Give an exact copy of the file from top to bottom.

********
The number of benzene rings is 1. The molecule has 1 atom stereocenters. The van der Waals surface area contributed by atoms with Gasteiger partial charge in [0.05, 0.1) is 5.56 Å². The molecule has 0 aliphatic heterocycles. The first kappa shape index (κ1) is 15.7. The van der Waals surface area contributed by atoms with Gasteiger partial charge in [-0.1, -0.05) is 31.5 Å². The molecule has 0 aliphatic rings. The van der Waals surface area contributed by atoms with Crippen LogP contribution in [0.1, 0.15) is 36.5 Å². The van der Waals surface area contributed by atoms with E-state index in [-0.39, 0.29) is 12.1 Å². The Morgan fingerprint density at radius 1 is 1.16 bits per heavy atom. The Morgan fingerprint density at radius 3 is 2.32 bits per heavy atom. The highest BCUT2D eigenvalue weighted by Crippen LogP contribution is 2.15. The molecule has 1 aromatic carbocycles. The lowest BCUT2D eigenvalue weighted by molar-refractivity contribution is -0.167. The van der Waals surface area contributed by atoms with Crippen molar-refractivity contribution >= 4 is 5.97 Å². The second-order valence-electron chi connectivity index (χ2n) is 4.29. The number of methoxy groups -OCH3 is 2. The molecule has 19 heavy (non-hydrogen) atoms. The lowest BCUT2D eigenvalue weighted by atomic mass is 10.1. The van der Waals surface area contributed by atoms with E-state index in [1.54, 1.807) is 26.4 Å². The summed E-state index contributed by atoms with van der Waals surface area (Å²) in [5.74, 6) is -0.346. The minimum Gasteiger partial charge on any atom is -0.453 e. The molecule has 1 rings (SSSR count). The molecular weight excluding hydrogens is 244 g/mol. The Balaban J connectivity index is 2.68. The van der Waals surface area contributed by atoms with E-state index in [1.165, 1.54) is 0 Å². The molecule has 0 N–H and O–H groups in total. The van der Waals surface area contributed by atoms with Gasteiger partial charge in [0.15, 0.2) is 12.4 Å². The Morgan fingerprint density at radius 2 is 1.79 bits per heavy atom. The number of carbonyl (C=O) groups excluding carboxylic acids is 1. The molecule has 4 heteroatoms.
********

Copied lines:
The number of benzene rings is 1. The molecule has 1 atom stereocenters. The van der Waals surface area contributed by atoms with Gasteiger partial charge in [0.05, 0.1) is 5.56 Å². The molecule has 0 aliphatic heterocycles. The first kappa shape index (κ1) is 15.7. The van der Waals surface area contributed by atoms with Gasteiger partial charge in [-0.1, -0.05) is 31.5 Å². The molecule has 0 aliphatic rings. The van der Waals surface area contributed by atoms with Crippen LogP contribution in [0.1, 0.15) is 36.5 Å². The van der Waals surface area contributed by atoms with E-state index in [-0.39, 0.29) is 12.1 Å². The Morgan fingerprint density at radius 1 is 1.16 bits per heavy atom. The Morgan fingerprint density at radius 3 is 2.32 bits per heavy atom. The highest BCUT2D eigenvalue weighted by Crippen LogP contribution is 2.15. The molecule has 1 aromatic carbocycles. The lowest BCUT2D eigenvalue weighted by molar-refractivity contribution is -0.167. The van der Waals surface area contributed by atoms with Crippen molar-refractivity contribution >= 4 is 5.97 Å². The second-order valence-electron chi connectivity index (χ2n) is 4.29. The number of methoxy groups -OCH3 is 2. The molecule has 19 heavy (non-hydrogen) atoms. The lowest BCUT2D eigenvalue weighted by atomic mass is 10.1. The van der Waals surface area contributed by atoms with E-state index in [1.54, 1.807) is 26.4 Å². The summed E-state index contributed by atoms with van der Waals surface area (Å²) in [5.74, 6) is -0.346. The minimum Gasteiger partial charge on any atom is -0.453 e. The molecule has 1 rings (SSSR count). The molecular weight excluding hydrogens is 244 g/mol. The Balaban J connectivity index is 2.68. The van der Waals surface area contributed by atoms with E-state index in [1.165, 1.54) is 0 Å². The molecule has 0 N–H and O–H groups in total. The van der Waals surface area contributed by atoms with Gasteiger partial charge in [0.15, 0.2) is 12.4 Å². The Morgan fingerprint density at radius 2 is 1.79 bits per heavy atom. The number of carbonyl (C=O) groups excluding carboxylic acids is 1. The molecule has 4 heteroatoms.